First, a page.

Waste and Recycling – What’s Behind the Hidden Fees?

Waste Not, Want NotWaste Industry Invoice Illustration

Are you aware of all the fees that make up your waste disposal bill? Many businesses are not, and as a result, pay inaccurate or unwarranted fees. As sustainability and recycling goals become more critical to business operations, waste disposal fees continue to rise. This rise in fees includes the soft cost of added separation that accompanies recycling materials, along with additional landfill fees municipalities are imposing to encourage recycling. Some of these fees are unavoidable, but some can be eliminated from your waste bill by performing a waste audit.

While waste services are necessary, most fees are not. Understanding what factors go into your waste invoice can be daunting and overwhelming. Waste costs will vary by industry, area of operation, waste type, municipal requirements and the volume your business generates. These simple steps will help you better understand your waste invoice, what fees are acceptable and what are not.

How to Read Your Waste Bill  

After looking at your latest waste invoice, you may notice the following fees:

  • Container refresh fee
  • Recycle offset fee
  • Extra yardage fee
  • Regulatory cost fee
  • Administrative fee
  • Environmental fee
  • Variable fuel fee
  • Host fee

Sample invoice of waste industry fees

These could be one-time or recurring fees. All potential fees should be discussed with your waste management company before entering into a service agreement. If an unfamiliar fee does appear on your waste invoice, it’s best to address your concerns with your waste management company and reference your contract for support. Addressing even the smallest details before signing a contract is important to ensure cost avoidance for your business.

Additional fees will vary depending on how much waste your business generated during a given month. A few of these fees are:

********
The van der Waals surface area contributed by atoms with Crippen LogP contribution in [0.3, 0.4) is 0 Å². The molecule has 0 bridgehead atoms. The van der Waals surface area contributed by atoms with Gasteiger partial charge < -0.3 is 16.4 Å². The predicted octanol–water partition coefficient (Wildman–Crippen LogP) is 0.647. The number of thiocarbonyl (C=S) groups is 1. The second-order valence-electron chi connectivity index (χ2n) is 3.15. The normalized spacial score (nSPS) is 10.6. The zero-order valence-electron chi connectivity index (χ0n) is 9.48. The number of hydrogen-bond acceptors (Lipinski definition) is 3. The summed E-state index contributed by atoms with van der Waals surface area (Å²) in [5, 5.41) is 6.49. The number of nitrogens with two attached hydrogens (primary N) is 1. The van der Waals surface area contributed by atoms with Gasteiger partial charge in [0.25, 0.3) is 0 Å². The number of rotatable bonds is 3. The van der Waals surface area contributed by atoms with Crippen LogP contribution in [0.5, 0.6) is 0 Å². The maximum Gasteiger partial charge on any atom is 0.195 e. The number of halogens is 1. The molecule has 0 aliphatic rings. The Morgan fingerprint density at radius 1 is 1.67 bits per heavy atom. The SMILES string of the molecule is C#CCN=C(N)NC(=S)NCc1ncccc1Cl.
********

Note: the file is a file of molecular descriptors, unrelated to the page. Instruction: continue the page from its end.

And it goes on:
• Additional pickup fee – charges will apply for additional pickups. This fee could consist of the fuel and labor used to pick up your waste and recycling, along with other costs depending on the hauler.
  • Overweight container fee – depending on your waste management company, an additional fee can be charged for containers exceeding the allowed weight limit.
  • Extra container fee – requesting additional container(s) will result in fees for transporting the container(s) with other applicable surcharges. Fees will vary based container size and weight.

How to Spot Fee Increases

When it comes to waste management fees, common questions are: How can I tell which ones are necessary or not? How can I stay on top of these fees and budget accordingly if they are always different? Understanding increasing fees is especially challenging if your business has multiple locations to manage.

The best way to manage increasing waste fees is staying on top of your bill each month. If your business undergoes peak periods, seasonality, remodeling, construction or other non-standard events, evaluate your bill before and after such activity. It’s also important to keep in mind if your service needs vary month-by-month. For example, if you required additional pickups for multiple locations in June, you will incur higher fees. If you look through previous waste invoices, you may notice some fees increasing and some that have accidentally been carried over requiring a credit negotiation.

Tips for Auditing Your Waste Bill  

Typically, waste disposal fees can be confusing and hard to understand. Knowing how to read your waste management bill is important to contain your costs and maximize your business’s potential savings. Without understanding the necessary fees, you could pay unnecessary costs. To prevent these costs your business needs a waste invoice audit. National Waste Associates has nearly 20 years of experience for reviewing waste invoices, and we have found that a triple-check approach is safest for auditing your waste bill. In fact, we’ve calculated that in four out of five cases, unnecessary fees, overcharges and erroneous services are being billed and paid by businesses every day.

It’s important to review your service agreement before signing a contract with a waste management company. If you notice any unfamiliar or questionable fees, they should be mentioned to the waste management company before you enter into a service agreement. Mentioning any questionable fees ahead of time will save you a lot of time, money and hassles.